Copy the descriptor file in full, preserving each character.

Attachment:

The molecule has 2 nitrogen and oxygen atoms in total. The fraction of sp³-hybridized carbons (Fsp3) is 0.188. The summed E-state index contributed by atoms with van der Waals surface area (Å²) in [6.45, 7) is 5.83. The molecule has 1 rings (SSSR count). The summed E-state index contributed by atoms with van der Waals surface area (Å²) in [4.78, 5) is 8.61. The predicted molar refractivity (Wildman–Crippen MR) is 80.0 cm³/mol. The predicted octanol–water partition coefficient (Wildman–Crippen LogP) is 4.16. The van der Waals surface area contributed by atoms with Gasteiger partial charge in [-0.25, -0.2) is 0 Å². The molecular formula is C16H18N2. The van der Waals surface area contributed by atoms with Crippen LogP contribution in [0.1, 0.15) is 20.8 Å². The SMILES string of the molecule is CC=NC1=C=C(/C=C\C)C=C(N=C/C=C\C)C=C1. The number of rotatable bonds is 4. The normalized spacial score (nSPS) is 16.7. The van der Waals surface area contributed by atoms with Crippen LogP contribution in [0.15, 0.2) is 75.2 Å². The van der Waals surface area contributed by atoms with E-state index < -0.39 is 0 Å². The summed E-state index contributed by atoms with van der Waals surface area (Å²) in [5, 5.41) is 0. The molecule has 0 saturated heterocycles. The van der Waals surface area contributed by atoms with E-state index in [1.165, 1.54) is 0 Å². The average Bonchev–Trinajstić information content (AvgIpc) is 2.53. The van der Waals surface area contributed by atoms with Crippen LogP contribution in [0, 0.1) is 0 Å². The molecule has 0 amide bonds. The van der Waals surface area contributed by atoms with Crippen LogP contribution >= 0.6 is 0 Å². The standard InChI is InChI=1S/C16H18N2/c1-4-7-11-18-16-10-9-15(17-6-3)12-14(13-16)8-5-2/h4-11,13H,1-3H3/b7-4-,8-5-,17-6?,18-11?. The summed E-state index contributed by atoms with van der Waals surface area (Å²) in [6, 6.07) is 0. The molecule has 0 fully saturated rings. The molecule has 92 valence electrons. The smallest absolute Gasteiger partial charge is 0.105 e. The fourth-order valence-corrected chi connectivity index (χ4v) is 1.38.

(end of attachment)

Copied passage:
The molecule has 2 nitrogen and oxygen atoms in total. The fraction of sp³-hybridized carbons (Fsp3) is 0.188. The summed E-state index contributed by atoms with van der Waals surface area (Å²) in [6.45, 7) is 5.83. The molecule has 1 rings (SSSR count). The summed E-state index contributed by atoms with van der Waals surface area (Å²) in [4.78, 5) is 8.61. The predicted molar refractivity (Wildman–Crippen MR) is 80.0 cm³/mol. The predicted octanol–water partition coefficient (Wildman–Crippen LogP) is 4.16. The van der Waals surface area contributed by atoms with Gasteiger partial charge in [-0.25, -0.2) is 0 Å². The molecular formula is C16H18N2. The van der Waals surface area contributed by atoms with Crippen LogP contribution in [0.1, 0.15) is 20.8 Å². The SMILES string of the molecule is CC=NC1=C=C(/C=C\C)C=C(N=C/C=C\C)C=C1. The number of rotatable bonds is 4. The normalized spacial score (nSPS) is 16.7. The van der Waals surface area contributed by atoms with Crippen LogP contribution in [0.15, 0.2) is 75.2 Å². The van der Waals surface area contributed by atoms with E-state index < -0.39 is 0 Å². The summed E-state index contributed by atoms with van der Waals surface area (Å²) in [5, 5.41) is 0. The molecule has 0 saturated heterocycles. The van der Waals surface area contributed by atoms with E-state index in [1.165, 1.54) is 0 Å². The average Bonchev–Trinajstić information content (AvgIpc) is 2.53. The van der Waals surface area contributed by atoms with Crippen LogP contribution in [0, 0.1) is 0 Å². The molecule has 0 amide bonds. The van der Waals surface area contributed by atoms with Crippen LogP contribution >= 0.6 is 0 Å². The standard InChI is InChI=1S/C16H18N2/c1-4-7-11-18-16-10-9-15(17-6-3)12-14(13-16)8-5-2/h4-11,13H,1-3H3/b7-4-,8-5-,17-6?,18-11?. The summed E-state index contributed by atoms with van der Waals surface area (Å²) in [6, 6.07) is 0. The molecule has 0 fully saturated rings. The molecule has 92 valence electrons. The smallest absolute Gasteiger partial charge is 0.105 e. The fourth-order valence-corrected chi connectivity index (χ4v) is 1.38.